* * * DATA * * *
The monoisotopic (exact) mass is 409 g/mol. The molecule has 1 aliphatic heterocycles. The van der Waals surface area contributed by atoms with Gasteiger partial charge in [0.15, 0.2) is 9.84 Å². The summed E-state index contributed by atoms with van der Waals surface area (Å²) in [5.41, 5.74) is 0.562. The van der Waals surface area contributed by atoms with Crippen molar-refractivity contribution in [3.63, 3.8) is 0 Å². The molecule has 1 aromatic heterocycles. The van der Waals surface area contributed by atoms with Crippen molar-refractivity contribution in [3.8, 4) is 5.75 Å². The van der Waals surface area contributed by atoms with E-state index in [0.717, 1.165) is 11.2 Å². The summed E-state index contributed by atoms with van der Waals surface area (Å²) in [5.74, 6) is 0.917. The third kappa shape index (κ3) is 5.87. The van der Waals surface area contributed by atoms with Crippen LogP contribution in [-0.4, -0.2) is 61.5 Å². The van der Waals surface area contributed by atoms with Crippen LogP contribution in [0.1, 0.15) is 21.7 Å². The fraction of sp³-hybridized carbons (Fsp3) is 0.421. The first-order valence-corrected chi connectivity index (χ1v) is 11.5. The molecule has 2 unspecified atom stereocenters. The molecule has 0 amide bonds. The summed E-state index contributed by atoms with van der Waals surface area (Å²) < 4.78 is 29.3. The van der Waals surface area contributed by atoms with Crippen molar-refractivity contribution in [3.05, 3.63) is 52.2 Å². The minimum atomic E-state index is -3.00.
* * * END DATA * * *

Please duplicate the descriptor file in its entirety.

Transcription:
The monoisotopic (exact) mass is 409 g/mol. The molecule has 1 aliphatic heterocycles. The van der Waals surface area contributed by atoms with Gasteiger partial charge in [0.15, 0.2) is 9.84 Å². The summed E-state index contributed by atoms with van der Waals surface area (Å²) in [5.41, 5.74) is 0.562. The van der Waals surface area contributed by atoms with Crippen molar-refractivity contribution in [3.63, 3.8) is 0 Å². The molecule has 1 aromatic heterocycles. The van der Waals surface area contributed by atoms with Crippen molar-refractivity contribution in [3.8, 4) is 5.75 Å². The van der Waals surface area contributed by atoms with E-state index in [0.717, 1.165) is 11.2 Å². The summed E-state index contributed by atoms with van der Waals surface area (Å²) in [5.74, 6) is 0.917. The third kappa shape index (κ3) is 5.87. The van der Waals surface area contributed by atoms with Crippen LogP contribution in [-0.4, -0.2) is 61.5 Å². The van der Waals surface area contributed by atoms with Crippen LogP contribution in [0.1, 0.15) is 21.7 Å². The fraction of sp³-hybridized carbons (Fsp3) is 0.421. The first-order valence-corrected chi connectivity index (χ1v) is 11.5. The molecule has 2 unspecified atom stereocenters. The molecule has 0 amide bonds. The summed E-state index contributed by atoms with van der Waals surface area (Å²) < 4.78 is 29.3. The van der Waals surface area contributed by atoms with Crippen molar-refractivity contribution in [3.05, 3.63) is 52.2 Å². The minimum atomic E-state index is -3.00.